Reducing Conflict 75 Know Your Conflict Level

Your conflict level is an interesting topic to explore. You may be experiencing conflict at a high degree and not even realize it is going on.  Additionally, you may have feelings of being inadequate or fatigued and not recognize the source of those feelings. Conversely, you may whistle a happy tune and walk on clouds outwardly, while you are seething inside.

I think someone should invent a kind of tape we could each put on our forehead.  It would turn different colors depending on the level of conflict we are experiencing.  In times of low stress and conflict, the tape would appear blue or green.  As things began to annoy us, the tape would turn orange or yellow.  In times of high conflict, the tape would turn red with rage.

The color of the patch reflects your conflict level

Any time you want to understand your emotions, all you need to do is look in the mirror. Your forehead would contain information on how you are feeling.  If you do not have such an invention, how else can you know your level of unrest?

Other ways to know your conflict level

The dilation of your pupils will be greater when you are under high stress, but you cannot track the dilation without a mirror. If your blinking rate goes way up for some reason, the likely culprit is high stress or conflict.  Unfortunately, it is difficult to monitor your blinking rate unless you devote a lot of energy to the chore.

You may be squinting and the sun is not in your eyes. It may mean you are trying to decide how much conflict you are willing to tolerate. If your eyes are super-wide-open, it is probably a sign of extreme annoyance. You have to be careful because wide-open eyes can also be a sign of surprise.

When trying to figure out a person’s mood using body language, look for clusters. One signal may mean different things when put into context. 

Check your jaw

Clenched teeth usually means that something is amiss. The stronger the clench the higher the stress. If you end up with aching teeth, check if you have been clenching all day without realizing it.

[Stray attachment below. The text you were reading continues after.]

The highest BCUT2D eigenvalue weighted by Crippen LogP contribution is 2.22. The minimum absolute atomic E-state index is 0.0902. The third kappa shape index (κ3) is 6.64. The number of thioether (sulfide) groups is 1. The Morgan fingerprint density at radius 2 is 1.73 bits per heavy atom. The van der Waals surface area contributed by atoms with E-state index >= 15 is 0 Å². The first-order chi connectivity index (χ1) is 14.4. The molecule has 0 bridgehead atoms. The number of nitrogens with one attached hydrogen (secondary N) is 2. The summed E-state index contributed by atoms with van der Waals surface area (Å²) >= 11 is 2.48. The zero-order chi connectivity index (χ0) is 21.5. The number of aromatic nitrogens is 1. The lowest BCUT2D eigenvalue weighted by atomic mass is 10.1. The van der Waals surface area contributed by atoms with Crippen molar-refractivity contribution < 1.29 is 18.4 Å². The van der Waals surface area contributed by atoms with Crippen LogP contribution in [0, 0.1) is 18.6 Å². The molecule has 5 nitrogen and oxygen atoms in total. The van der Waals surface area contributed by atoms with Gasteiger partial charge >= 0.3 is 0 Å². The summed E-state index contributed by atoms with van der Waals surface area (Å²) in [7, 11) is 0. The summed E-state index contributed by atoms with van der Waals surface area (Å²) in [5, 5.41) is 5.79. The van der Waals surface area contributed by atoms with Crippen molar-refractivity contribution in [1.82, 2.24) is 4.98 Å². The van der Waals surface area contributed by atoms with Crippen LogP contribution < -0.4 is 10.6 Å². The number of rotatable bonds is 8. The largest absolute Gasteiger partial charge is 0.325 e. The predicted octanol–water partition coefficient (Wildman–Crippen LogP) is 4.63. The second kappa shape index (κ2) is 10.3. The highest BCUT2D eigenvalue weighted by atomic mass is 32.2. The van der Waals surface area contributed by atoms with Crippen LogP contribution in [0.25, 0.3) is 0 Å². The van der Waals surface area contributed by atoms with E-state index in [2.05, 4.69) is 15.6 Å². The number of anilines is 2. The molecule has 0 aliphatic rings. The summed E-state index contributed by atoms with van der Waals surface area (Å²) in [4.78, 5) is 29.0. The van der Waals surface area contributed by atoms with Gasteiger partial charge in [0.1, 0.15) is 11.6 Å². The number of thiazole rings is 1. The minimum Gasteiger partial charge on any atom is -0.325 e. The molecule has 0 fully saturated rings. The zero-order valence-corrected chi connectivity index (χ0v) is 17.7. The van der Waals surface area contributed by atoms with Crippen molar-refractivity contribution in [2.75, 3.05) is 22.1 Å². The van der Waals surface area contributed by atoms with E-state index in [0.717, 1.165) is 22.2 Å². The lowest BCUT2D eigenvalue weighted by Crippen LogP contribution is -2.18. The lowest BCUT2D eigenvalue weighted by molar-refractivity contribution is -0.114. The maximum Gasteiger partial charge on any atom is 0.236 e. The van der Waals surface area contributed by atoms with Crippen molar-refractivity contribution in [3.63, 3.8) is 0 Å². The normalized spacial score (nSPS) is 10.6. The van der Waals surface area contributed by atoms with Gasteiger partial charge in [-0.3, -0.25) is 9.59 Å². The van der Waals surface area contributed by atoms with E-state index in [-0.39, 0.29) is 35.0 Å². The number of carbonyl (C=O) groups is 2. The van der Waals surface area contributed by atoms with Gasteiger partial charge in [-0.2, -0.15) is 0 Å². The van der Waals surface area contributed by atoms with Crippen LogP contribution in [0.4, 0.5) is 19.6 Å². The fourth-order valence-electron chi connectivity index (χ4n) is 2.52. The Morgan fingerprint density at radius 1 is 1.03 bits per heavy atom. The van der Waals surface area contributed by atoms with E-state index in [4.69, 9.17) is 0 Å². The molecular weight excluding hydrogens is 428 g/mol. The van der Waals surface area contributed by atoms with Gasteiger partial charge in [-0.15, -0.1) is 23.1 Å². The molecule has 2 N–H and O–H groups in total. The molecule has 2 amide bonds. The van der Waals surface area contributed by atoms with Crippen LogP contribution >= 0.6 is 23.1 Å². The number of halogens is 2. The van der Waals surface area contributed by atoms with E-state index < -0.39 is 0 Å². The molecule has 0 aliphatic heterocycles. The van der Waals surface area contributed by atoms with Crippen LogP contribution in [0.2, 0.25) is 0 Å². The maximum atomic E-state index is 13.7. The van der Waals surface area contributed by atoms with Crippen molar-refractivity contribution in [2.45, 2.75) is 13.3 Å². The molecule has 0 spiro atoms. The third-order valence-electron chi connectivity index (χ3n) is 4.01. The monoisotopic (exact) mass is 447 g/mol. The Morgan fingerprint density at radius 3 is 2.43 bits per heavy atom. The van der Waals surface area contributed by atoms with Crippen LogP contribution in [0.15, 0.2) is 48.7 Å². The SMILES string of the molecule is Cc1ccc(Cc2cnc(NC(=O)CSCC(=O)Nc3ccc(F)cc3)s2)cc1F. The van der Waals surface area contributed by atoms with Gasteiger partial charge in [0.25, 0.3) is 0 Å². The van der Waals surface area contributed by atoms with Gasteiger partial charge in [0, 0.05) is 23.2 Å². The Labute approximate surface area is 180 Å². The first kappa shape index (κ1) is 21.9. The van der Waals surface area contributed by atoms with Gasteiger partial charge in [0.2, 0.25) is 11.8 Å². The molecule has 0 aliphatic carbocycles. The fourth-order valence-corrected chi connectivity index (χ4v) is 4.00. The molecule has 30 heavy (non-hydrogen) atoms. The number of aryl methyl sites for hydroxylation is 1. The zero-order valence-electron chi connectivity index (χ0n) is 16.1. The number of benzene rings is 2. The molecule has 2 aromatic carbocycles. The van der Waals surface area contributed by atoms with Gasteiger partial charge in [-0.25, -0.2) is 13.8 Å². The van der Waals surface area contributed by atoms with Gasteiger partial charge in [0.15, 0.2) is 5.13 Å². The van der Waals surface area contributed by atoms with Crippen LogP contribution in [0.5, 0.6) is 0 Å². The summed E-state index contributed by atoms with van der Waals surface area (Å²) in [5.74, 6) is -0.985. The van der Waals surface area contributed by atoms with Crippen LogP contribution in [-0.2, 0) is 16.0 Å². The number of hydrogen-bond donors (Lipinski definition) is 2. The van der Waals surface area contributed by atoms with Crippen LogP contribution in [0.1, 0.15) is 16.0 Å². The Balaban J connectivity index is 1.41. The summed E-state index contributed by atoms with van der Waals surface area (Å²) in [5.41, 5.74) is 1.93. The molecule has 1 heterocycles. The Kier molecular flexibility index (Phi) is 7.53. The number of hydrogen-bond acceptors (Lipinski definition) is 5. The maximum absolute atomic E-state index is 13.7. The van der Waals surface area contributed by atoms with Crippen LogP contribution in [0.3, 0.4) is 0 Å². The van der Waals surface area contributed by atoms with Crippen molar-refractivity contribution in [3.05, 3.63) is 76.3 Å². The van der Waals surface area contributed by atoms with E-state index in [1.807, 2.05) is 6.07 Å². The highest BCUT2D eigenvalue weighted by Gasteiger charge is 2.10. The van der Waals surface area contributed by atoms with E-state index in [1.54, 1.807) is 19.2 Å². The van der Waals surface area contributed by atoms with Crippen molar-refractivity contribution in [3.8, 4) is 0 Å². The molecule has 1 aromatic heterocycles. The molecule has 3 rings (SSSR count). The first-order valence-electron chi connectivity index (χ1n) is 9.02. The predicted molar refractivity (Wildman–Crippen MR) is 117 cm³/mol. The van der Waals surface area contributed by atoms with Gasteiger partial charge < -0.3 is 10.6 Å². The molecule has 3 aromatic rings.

Usually, conflict between you and other people is evident by your body language.  You also need to be alert to the body language other people send you.

Watch for a change in body language another person has with you

You can gain a lot of insight by noticing a shift in body language another person exhibits toward you. For example, let’s say the other person has been using hand gestures with palms up and open. All of a sudden, you notice the hands are closed and in a fist position. Something has just happened that signals conflict with you in the other person’s mind.  

Another signal might occur with sitting position.  Let’s say the other person is sitting with legs crossed and leaning backward in a relaxed position. You bring up a delicate topic in the conversation. All of a sudden, the other person drops both feet to the floor and sits up straight. That is a sure sign of a changing condition. You have likely annoyed or created fear in the other person with your comment.

Tone of voice can also signal a change in conflict level

Suppose you are having a general conversation with another employee in the break room. The conversation is natural with no signs of a strain. You mention your support for a new policy and notice the tone of the other person immediately goes up.  Be alert that you may have crossed the line into conflict. The other employee may not agree with the new policy.


We do not have tape on our forehead to indicate the conflict level. We do exhibit conflict in numerous ways with our body language and tone of voice. Learn to watch for these signals in daily interactions.  You will be able to lower the conflict level in your life.

Bob Whipple, MBA, CPTD, is a consultant, trainer, speaker, and author in the areas of leadership and trust.  He is the author of The Trust Factor: Advanced Leadership for Professionals, Understanding E-Body Language: Building Trust Online, and Leading with Trust is Like Sailing Downwind.  Bob has many years as a senior executive with a Fortune 500 Company and with non-profit organizations. 

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